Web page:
Several years ago I was handed a novel. I was off on a jolly to our usual Cornish retreat, Crantock. With 2 children and a bonkers spaniel I gave little hope of having any free time to read, but it came with glowing personal recommendations from my mum and sister, so took just incase.
It was mid April and we’d bagged a bargain caravan break in the school holidays. Nothing glam, but it gave us the chance to break away from the norm and spend time as a family, the boys loved our mini getaways more than anything. I worked on a term time contract and the crippling school fees meant anything other than staycations in the UK was financially out of reach.
So off we set, laden with everything but the kitchen sink, as you do when holidaying in your own country. And it wasn’t too long before I could take the opportunity of 10 minutes peace to read a few pages as the boys fired up their Nintendo DS.
The rest is history.
As we hurtled down the A38, I was already dreaming of blue sunny skies and a warm breezes, drinking Ouzo and snacking on olives in a Greek taverna as the words from Victoria Hislop’s novel, The Island, transported me so beautifully to the village of Plaka in Crete.
The historic novel, with a sad and moving story about the leper colony on the island of Spinalonga, created pictures in my mind which the unusual hot April sun helped cement. I was there, standing on the pebble shore, the sun on face, warm sea at my toes, watching the row boat make the short journey from Plaka to Spinalonga with passengers who would never return.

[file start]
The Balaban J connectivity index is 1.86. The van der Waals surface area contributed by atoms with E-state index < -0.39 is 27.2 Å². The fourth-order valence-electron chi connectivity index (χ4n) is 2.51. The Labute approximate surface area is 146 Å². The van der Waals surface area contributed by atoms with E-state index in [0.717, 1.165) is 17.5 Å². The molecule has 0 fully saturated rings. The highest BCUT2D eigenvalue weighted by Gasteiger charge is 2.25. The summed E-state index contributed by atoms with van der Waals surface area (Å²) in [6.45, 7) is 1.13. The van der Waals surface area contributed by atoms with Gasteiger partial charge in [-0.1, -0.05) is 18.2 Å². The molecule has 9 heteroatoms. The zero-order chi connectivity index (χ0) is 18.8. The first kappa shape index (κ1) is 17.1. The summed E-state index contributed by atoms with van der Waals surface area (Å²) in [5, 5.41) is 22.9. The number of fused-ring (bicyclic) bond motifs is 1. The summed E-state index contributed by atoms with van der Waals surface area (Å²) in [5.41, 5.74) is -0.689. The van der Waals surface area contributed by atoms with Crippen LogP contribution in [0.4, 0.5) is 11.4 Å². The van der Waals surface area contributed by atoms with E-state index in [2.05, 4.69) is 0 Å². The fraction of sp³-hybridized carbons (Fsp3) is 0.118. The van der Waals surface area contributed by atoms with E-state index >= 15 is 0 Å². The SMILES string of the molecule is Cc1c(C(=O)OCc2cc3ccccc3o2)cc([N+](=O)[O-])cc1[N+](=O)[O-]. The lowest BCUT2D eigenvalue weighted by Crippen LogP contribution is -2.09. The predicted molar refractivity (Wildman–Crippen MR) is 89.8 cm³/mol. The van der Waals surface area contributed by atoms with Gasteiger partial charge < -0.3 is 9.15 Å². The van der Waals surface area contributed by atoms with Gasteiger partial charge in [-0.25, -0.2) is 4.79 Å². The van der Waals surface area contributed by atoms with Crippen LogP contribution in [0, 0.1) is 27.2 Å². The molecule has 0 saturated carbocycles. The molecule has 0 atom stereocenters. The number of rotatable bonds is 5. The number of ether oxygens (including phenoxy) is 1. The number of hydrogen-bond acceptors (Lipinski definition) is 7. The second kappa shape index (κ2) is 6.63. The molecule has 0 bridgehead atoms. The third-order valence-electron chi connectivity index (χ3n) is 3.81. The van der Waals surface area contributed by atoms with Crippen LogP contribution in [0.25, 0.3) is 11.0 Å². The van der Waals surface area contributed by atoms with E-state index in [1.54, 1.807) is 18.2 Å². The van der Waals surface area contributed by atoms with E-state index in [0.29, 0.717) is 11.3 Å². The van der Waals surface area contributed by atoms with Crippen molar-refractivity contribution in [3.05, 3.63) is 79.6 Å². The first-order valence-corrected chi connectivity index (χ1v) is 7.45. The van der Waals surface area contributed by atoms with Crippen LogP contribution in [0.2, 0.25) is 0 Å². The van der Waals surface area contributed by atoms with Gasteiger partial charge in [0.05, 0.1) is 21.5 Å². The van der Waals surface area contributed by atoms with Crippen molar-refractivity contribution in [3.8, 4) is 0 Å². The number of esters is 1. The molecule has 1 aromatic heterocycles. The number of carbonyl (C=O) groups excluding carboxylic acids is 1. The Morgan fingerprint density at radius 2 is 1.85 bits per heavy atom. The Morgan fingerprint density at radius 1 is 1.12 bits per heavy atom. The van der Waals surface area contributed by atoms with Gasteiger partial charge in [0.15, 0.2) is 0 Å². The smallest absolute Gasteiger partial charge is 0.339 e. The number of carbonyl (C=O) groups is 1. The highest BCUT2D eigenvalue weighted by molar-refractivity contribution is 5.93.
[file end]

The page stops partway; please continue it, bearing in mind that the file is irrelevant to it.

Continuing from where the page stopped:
I can’t really tell you much more about our week away as I took every spare moment to bury my head in the book.
And ever since I’ve yearned to see the island, to find out if the pictures I have in my head bare any resemblance to the places described. I would visit the small hamlet of Plaka, take the boat trip to Spinalonga and experience the laid back Cretan days.Staying in nearby Elounda, a small fishing town on the northern coast of Crete, my family and I could spend long, lazy days on the sandy beaches or exploring the harbour. Our holidays are about doing our own thing, in our own time and not getting drawn in to overly tourist or commercial attractions. Elounda seems to offer just want we crave. With historic sights to see such as the huge abandoned windmills on the Spinalonga peninsula to the submerged ancient city of Olous and the ruins of the Minoan Palace of Malia. The lively bars and tavernas should keep my eldest teenager happy, a gentle and less intimidating introduction to holidays night life. While my 2 younger boys could make the most of having mum and dad relaxed, stress free and all of us creating memories we’ll all hold dear for many years to come.
And me? Aside from the historic places I’ll tick off on my must do’s, what else would I like to do on my perfect break to Elounda?
Why I’ll probably just read a book.